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Green: VA focus is on care

The scheduling scandal that has plagued Veteran Affairs hospitals in recent weeks has had a direct impact on the Hefner VA Medical Center in Salisbury and its clinics, according to Director Kaye Green.
The drumbeat of negative news about scheduling abuses at other hospitals has hurt morale, but it has also brought new attention — and new funding — to an area that Green says she and her staff already knew was a problem, access.
They started working on a plan last year to shorten the time veterans had to wait to get appointments with their doctors.
The Salisbury VA Healthcare System employs more than 2,300 people.
With a staff of 200 physicians and an annual budget of $360 million, the Salisbury VA system in 2013 served 91,562 patients and had more than 787,723 outpatient visits.
And it has seen rapid growth in both patients and services.
Green and several members of her staff sat down with the Post on Thursday for an interview about the scheduling controversy and other challenges facing the VA Medical Center.
This is an edited transcript of part of that interview with Green:

Q: How has the controversy over scheduling in VA medical centers affected the people here, at the Hefner VAMC?

A: I think it’s been demoralizing for staff. …Our message has been stay focused on providing the best care we possibly can.
We actually started working on improving our access here about a year ago. We sent an initial plan in in May 2013, because we recognized we had some longer wait times here than were acceptable. So we really analyzed where those were and we put together a funding request and we did receive supplemental funding. I really think that’s why our numbers look as good as they do right now, because we’ve been working on this.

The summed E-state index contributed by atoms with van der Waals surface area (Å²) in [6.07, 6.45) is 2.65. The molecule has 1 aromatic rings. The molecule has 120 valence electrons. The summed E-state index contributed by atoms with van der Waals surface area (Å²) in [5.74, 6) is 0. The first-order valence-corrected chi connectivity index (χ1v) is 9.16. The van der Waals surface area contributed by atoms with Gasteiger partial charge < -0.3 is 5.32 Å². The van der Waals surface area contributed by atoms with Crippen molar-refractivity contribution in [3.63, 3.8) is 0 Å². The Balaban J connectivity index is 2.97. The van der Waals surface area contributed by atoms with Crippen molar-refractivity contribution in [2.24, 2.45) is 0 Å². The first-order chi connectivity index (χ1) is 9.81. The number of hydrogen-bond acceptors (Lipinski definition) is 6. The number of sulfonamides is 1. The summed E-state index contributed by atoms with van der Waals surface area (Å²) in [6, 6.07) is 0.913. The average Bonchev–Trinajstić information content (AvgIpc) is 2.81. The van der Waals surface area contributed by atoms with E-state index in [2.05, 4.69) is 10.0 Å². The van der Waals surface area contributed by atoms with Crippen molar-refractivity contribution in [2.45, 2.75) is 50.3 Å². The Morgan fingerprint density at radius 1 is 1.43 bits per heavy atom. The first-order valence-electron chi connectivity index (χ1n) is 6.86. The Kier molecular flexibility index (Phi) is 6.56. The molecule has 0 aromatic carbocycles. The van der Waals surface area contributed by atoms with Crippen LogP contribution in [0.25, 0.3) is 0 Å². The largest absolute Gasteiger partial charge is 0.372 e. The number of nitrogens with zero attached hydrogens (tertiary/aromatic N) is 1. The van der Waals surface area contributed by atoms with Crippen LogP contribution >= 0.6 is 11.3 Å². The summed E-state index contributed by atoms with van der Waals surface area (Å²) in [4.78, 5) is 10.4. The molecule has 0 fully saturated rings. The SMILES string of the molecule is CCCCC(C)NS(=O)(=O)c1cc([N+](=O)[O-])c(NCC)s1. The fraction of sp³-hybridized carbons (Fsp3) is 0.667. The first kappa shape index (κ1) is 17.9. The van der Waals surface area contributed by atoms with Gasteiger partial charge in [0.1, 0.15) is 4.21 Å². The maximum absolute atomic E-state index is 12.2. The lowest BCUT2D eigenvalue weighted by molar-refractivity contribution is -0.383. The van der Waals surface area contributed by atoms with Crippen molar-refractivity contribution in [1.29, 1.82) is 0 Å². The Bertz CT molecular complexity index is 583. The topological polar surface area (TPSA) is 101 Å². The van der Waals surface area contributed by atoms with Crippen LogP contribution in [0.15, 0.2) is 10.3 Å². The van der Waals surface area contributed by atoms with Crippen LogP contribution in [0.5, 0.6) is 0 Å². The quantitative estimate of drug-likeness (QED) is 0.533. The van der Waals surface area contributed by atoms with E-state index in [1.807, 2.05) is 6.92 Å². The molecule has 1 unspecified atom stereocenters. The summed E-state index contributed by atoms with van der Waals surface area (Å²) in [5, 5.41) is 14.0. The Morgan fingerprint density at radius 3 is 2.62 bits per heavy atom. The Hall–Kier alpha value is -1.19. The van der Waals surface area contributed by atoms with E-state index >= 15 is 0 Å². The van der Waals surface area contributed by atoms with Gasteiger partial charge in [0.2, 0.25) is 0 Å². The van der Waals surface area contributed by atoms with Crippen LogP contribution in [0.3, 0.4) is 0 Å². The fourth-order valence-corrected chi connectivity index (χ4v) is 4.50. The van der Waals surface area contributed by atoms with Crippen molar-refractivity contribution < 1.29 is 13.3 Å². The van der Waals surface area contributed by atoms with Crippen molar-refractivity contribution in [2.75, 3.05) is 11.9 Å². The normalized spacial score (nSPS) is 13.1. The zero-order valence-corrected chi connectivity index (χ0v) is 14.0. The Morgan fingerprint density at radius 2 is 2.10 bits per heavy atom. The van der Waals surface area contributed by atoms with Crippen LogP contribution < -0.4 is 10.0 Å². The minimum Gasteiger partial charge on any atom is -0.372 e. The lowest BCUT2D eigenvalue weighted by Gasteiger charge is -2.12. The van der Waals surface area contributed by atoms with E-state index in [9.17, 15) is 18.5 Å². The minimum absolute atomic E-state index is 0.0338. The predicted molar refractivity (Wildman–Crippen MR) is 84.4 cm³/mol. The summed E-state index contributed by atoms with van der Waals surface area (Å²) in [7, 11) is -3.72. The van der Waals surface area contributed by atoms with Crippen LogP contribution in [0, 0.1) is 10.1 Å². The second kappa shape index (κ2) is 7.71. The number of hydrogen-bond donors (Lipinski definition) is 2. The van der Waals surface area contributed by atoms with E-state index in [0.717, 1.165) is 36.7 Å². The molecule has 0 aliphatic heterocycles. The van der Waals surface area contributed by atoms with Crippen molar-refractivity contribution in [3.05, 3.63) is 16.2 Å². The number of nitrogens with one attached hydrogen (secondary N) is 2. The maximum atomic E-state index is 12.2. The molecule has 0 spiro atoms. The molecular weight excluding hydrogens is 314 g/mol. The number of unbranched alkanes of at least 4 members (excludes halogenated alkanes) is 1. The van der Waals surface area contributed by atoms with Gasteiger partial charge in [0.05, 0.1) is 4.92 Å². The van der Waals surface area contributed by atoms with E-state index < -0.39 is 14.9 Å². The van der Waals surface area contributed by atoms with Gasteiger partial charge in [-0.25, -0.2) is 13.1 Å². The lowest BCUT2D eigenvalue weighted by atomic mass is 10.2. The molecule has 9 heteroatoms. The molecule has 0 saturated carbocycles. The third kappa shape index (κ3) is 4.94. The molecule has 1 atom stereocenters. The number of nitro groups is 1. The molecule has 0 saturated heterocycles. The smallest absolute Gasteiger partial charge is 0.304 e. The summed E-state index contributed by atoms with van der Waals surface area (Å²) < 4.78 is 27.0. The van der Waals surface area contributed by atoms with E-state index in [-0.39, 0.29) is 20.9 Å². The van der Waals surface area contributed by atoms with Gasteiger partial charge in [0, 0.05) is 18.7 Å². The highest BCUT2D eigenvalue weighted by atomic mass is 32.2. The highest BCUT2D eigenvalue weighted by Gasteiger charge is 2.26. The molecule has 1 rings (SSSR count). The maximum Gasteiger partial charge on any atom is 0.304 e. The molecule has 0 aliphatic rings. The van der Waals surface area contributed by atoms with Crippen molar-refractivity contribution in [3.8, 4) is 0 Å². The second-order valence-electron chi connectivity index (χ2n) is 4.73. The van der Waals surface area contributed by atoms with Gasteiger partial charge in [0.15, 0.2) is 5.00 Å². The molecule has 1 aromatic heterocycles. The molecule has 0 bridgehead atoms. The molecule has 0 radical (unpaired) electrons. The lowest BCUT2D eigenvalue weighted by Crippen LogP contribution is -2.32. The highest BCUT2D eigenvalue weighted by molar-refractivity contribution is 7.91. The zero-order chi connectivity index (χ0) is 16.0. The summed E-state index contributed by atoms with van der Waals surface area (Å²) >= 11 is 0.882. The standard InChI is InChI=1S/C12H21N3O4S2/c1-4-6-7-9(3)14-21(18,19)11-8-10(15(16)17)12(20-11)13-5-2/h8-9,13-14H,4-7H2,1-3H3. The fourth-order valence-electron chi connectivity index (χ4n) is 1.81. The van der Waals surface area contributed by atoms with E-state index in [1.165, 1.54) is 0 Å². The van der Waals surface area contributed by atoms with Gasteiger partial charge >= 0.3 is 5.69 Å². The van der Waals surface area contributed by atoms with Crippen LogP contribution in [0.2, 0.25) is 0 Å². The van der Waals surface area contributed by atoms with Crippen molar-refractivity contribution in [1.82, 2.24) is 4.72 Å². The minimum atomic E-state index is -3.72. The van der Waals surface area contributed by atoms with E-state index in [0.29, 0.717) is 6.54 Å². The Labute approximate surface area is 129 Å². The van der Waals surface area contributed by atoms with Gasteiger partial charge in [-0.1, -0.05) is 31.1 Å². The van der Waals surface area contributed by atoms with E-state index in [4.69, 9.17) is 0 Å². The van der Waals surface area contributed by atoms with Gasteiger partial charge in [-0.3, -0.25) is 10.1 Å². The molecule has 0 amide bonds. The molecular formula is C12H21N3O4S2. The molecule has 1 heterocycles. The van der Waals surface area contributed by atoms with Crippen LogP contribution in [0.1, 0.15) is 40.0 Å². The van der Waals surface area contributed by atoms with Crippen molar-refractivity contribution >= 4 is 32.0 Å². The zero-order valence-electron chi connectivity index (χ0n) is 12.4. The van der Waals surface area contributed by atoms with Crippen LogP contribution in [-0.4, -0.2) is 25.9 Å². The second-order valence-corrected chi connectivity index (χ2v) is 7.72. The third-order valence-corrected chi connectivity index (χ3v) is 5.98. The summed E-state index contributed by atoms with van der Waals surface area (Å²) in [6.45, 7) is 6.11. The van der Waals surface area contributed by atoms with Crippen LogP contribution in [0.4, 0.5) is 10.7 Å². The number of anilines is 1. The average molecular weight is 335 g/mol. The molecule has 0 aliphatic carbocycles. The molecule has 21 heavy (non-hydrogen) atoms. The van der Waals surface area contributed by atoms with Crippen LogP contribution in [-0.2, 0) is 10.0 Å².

Q; What made you aware of the problem?
A: It’s the data, multiple venues … complaints at times that make us look into specific areas. We really do monitor access on a weekly of not daily basis here.
We review anyone who is on an electronic waiting list, which is anyone who is waiting greater than 90 days. We really use that electronic wait list almost as a pass-through. Because anyone who’s waiting longer than 90 days that we can’t get in, we send them to a community provider, whether it’s Rowan Regional if they’re local or Wake Forest if they’re in Winston.

Q: Were you surprised by the findings of the initial audit?
A: I really wasn’t surprised. The whole 14-day measure I don’t think was ever a reasonable metric. I don’t think the hospitals were really consulted when that metric was put into place.
It’s all based off of the desire date, what the scheduling clerk enters as the desire date. By definition of our scheduling directive, that’s a negotiated date between when the provider wants to see the patient back and when the patient wants to be seen.

Q: Does this happen usually over the telephone?
A: It can be the telephone, it can be face-to-face.

Q: So the doctor might have a time when he’d like to see the patient and the patient may have a time when he’d like to be seen. Which one takes precedence?
A: The patient.
There’s a national group looking at that national VA scheduling directive. I believe one of the recommendations that will be coming forward is to change that, so that it will be weighted toward the clinical needs, which will be determined by the provider.

Q. Does each department have its own schedulers?
A. A few departments have their own schedulers, but for the most part they work for Health Administration.

Q. How many schedulers do you have in Salisbury?
Ken Green, chief of Health Administration Service: 281
A: We had over 800 people, employees, who actually had access to schedule appointments here. Some were nurses, some where physicians. That’s one of the things we’re looking at. Probably all those people don’t need the access to the scheduling package. That just leads to not everyone having the same understanding.
We’re retraining all of our schedulers in the system on the correct ways to schedule and to determine the desire date.

Q: Is there much turnover in the scheduling positions?
A: There is a lot of turnover. They’re some of our lower graded staff, and they come in those positions to get their foot in the door as employees. Then those who are really good move up into other positions. So there’s a constant training and retraining that has to take place.

Q: Why is the 14-day goal unattainable?
A: It’s not realistic, not just in the VA but even in the private sector. To give you an example, when I moved to Salisbury a year and a half ago, I needed to find a new primary care provider. And it took me two and a half months, as a new patient, to get in with a primary care provider.